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Photo Retouching "Improving" photos, post-production, correction, etc.

Black Skin Correction

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  #1  
Old 09-13-2015, 09:15 AM
alreese83's Avatar
alreese83 alreese83 is offline
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Black Skin Correction

Good Morning Folks-

I'm clued in on the remaining edits for this image: the background and clothing will remain white, the detail on the clothing will be added back in, the lipstick shade working on, tats sharpened, and the clients do not want too much blemish removal / texture smoothing. They are a yoga for everyone & anyone type of company - no perfect supreme guru gods / goddesses here.

So my question here is how do I fix the lighting balance on her forehead area. I have a whole batch of these to do. Highlight adjustment? Dodge & Burn? I tried these, but maybe just the wrong math. I am working on a skin template (what would the pro word be color profile?, LUT?), and I know the issue is going to come up again. The subject is a dark African American, the original has too much yellow and is really just nothing close to her shade. I think I nailed her complexion, but of course open to criticism. I have seen a lot of retouched black / African skin, and so many people just get it wrong, esp. when they are not a super trained professional (which I am not but cranking on it and reading Lee Varis {anyone else to add to the book list?}).

Before

After

Also, does the shadow from her hair on the right side of her face need to be removed? It doesn't add any interesting contrast, it's just there, I didn't notice it until now. How is that normally addressed, that is hair shadows on faces?

Thanks / Cheers,
-ar
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  #2  
Old 09-13-2015, 02:15 PM
skoobey skoobey is offline
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Re: Black Skin Correction

New solid color layer set to darken or multiply, and then just brush it in to reduce highlights is a good start. Obviously combined with cloning underneath and additional DNB. Making additional conversions wouldn't hurt, either.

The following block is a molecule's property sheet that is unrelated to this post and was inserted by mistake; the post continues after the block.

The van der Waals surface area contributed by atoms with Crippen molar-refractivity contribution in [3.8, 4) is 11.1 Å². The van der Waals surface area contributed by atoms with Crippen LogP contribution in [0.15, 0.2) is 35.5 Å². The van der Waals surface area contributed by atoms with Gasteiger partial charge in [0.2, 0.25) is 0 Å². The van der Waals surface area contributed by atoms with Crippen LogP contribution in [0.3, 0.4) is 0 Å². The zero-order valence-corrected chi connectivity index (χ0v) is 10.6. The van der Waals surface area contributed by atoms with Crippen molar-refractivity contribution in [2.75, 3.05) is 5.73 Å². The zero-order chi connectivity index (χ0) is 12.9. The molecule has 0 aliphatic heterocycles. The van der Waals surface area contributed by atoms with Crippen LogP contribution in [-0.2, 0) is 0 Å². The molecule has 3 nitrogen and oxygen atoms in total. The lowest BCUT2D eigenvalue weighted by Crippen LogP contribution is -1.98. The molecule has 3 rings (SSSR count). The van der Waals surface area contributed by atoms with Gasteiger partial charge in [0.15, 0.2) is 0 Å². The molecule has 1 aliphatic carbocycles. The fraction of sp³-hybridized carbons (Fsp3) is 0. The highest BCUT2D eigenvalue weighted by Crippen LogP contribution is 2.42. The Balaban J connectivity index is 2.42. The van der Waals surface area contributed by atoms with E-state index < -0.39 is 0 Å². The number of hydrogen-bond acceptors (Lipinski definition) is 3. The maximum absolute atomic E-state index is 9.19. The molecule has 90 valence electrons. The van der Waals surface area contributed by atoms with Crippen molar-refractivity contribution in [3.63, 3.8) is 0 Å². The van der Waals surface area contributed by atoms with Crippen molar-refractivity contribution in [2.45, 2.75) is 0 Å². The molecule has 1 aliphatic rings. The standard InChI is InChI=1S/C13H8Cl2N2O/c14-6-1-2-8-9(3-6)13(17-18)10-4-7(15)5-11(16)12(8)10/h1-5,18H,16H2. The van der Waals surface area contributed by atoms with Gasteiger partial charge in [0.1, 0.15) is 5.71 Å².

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Old 09-13-2015, 02:17 PM
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alreese83 alreese83 is offline
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Re: Black Skin Correction

What do you mean by "conversion"?

-ar
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  #4  
Old 09-13-2015, 04:40 PM
CarolB CarolB is offline
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Re: Black Skin Correction

Hi!

I worked on your image briefly. I found the 'white' of the background not to be truly white, it is more bluish. I went to selective color and boosted the white. I then used the shadows/highlight to correct the shadows followed by the spot healing brush on a layer at 60% opacity to fix her forehead. Ending with an all over Unsharp mask.
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File Type: jpg E Imani Yoga - Gracie Hagen-8-Edit -ColorTone +.jpg (85.3 KB, 85 views)
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Old 09-13-2015, 05:55 PM
skoobey skoobey is offline
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Re: Black Skin Correction

RAW conversion.
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  #6  
Old 09-13-2015, 06:35 PM
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alreese83 alreese83 is offline
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Re: Black Skin Correction

Thanks for the tips. Actually, the clients want the background to be that weird dirty white, they liked it from some "looks" ideas I showed them. Hopefully, they will change their minds to white or something less muddy; or maybe the addition of a super-super fine mono grain applied to the whole image will help.
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Old 09-16-2015, 06:20 AM
klev klev is offline
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Re: Black Skin Correction

Did the client request that lip color? I think it looks ghastly in both before and after. It is way too saturated. Forehead lighting wasn't bad in the before image. The photoshop work made it worse. If you're on CS6 or newer, I would try a brightness/contrast layer. I use a channel mixer layer and a brush to clean up that sort of thing so that as it darkens, it approaches the actual color palette of the surrounding area. There's a little trial and error, but lowering brightness is easier. It just scales all channels. Paint that in carefully. The highlight should still have a brightest point. It should just not ramp up as fast or go as bright as it does here. Take a look at something like this while you work. It'll give you some idea of the shapes in the forehead.